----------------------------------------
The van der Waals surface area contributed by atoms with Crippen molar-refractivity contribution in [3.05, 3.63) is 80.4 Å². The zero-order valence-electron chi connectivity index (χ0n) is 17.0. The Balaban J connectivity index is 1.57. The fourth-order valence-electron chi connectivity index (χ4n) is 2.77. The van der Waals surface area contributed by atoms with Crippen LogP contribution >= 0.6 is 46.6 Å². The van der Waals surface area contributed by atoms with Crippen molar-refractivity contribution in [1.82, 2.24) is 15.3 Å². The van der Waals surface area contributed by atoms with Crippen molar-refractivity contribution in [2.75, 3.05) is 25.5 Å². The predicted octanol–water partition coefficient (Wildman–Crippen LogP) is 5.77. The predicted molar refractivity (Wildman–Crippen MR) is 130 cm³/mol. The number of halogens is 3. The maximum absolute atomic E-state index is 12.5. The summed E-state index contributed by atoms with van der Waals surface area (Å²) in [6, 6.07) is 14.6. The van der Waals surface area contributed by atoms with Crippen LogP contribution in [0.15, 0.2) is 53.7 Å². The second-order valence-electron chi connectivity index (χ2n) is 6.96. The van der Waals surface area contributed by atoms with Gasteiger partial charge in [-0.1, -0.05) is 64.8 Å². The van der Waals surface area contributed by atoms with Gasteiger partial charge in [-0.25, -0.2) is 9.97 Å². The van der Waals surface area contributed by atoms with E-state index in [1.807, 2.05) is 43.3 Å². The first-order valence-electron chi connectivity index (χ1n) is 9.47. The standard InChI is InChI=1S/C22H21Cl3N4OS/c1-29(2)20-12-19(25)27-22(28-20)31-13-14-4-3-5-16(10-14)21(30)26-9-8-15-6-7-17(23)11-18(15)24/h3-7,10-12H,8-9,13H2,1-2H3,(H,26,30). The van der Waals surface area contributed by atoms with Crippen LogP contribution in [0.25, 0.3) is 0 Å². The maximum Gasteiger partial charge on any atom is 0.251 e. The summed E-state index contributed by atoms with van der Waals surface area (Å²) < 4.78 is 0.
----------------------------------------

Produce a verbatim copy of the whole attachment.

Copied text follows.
The van der Waals surface area contributed by atoms with Crippen molar-refractivity contribution in [3.05, 3.63) is 80.4 Å². The zero-order valence-electron chi connectivity index (χ0n) is 17.0. The Balaban J connectivity index is 1.57. The fourth-order valence-electron chi connectivity index (χ4n) is 2.77. The van der Waals surface area contributed by atoms with Crippen LogP contribution >= 0.6 is 46.6 Å². The van der Waals surface area contributed by atoms with Crippen molar-refractivity contribution in [1.82, 2.24) is 15.3 Å². The van der Waals surface area contributed by atoms with Crippen molar-refractivity contribution in [2.75, 3.05) is 25.5 Å². The predicted octanol–water partition coefficient (Wildman–Crippen LogP) is 5.77. The predicted molar refractivity (Wildman–Crippen MR) is 130 cm³/mol. The number of halogens is 3. The maximum absolute atomic E-state index is 12.5. The summed E-state index contributed by atoms with van der Waals surface area (Å²) in [6, 6.07) is 14.6. The van der Waals surface area contributed by atoms with Crippen LogP contribution in [0.15, 0.2) is 53.7 Å². The second-order valence-electron chi connectivity index (χ2n) is 6.96. The van der Waals surface area contributed by atoms with Gasteiger partial charge in [-0.1, -0.05) is 64.8 Å². The van der Waals surface area contributed by atoms with Gasteiger partial charge in [-0.25, -0.2) is 9.97 Å². The van der Waals surface area contributed by atoms with E-state index in [1.807, 2.05) is 43.3 Å². The first-order valence-electron chi connectivity index (χ1n) is 9.47. The standard InChI is InChI=1S/C22H21Cl3N4OS/c1-29(2)20-12-19(25)27-22(28-20)31-13-14-4-3-5-16(10-14)21(30)26-9-8-15-6-7-17(23)11-18(15)24/h3-7,10-12H,8-9,13H2,1-2H3,(H,26,30). The van der Waals surface area contributed by atoms with Crippen LogP contribution in [0.25, 0.3) is 0 Å². The maximum Gasteiger partial charge on any atom is 0.251 e. The summed E-state index contributed by atoms with van der Waals surface area (Å²) < 4.78 is 0.